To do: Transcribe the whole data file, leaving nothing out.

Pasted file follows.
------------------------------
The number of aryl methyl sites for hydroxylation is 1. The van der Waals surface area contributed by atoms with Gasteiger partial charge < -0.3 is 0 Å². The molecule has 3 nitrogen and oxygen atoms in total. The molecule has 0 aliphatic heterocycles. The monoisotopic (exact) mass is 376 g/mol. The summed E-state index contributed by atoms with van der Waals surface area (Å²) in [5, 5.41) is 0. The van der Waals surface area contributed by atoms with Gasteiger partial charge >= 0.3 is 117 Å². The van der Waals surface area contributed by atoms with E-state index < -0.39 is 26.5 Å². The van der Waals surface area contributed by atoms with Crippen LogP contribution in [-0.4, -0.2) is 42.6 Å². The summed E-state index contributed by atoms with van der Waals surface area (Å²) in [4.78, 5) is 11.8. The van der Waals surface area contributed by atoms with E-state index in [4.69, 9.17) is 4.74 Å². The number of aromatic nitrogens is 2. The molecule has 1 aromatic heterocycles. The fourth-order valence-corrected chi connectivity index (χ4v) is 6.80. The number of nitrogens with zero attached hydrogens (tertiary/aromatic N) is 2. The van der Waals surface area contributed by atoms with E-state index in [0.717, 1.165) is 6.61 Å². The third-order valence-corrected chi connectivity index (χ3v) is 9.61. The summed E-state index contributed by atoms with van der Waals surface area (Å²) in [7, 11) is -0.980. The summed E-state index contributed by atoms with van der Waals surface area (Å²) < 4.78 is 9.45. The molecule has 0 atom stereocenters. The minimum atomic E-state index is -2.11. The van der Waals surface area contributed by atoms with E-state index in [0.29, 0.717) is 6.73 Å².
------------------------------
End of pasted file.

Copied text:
The number of aryl methyl sites for hydroxylation is 1. The van der Waals surface area contributed by atoms with Gasteiger partial charge < -0.3 is 0 Å². The molecule has 3 nitrogen and oxygen atoms in total. The molecule has 0 aliphatic heterocycles. The monoisotopic (exact) mass is 376 g/mol. The summed E-state index contributed by atoms with van der Waals surface area (Å²) in [5, 5.41) is 0. The van der Waals surface area contributed by atoms with Gasteiger partial charge >= 0.3 is 117 Å². The van der Waals surface area contributed by atoms with E-state index < -0.39 is 26.5 Å². The van der Waals surface area contributed by atoms with Crippen LogP contribution in [-0.4, -0.2) is 42.6 Å². The summed E-state index contributed by atoms with van der Waals surface area (Å²) in [4.78, 5) is 11.8. The van der Waals surface area contributed by atoms with E-state index in [4.69, 9.17) is 4.74 Å². The number of aromatic nitrogens is 2. The molecule has 1 aromatic heterocycles. The fourth-order valence-corrected chi connectivity index (χ4v) is 6.80. The number of nitrogens with zero attached hydrogens (tertiary/aromatic N) is 2. The van der Waals surface area contributed by atoms with E-state index in [0.717, 1.165) is 6.61 Å². The third-order valence-corrected chi connectivity index (χ3v) is 9.61. The summed E-state index contributed by atoms with van der Waals surface area (Å²) in [7, 11) is -0.980. The summed E-state index contributed by atoms with van der Waals surface area (Å²) < 4.78 is 9.45. The molecule has 0 atom stereocenters. The minimum atomic E-state index is -2.11. The van der Waals surface area contributed by atoms with E-state index in [0.29, 0.717) is 6.73 Å².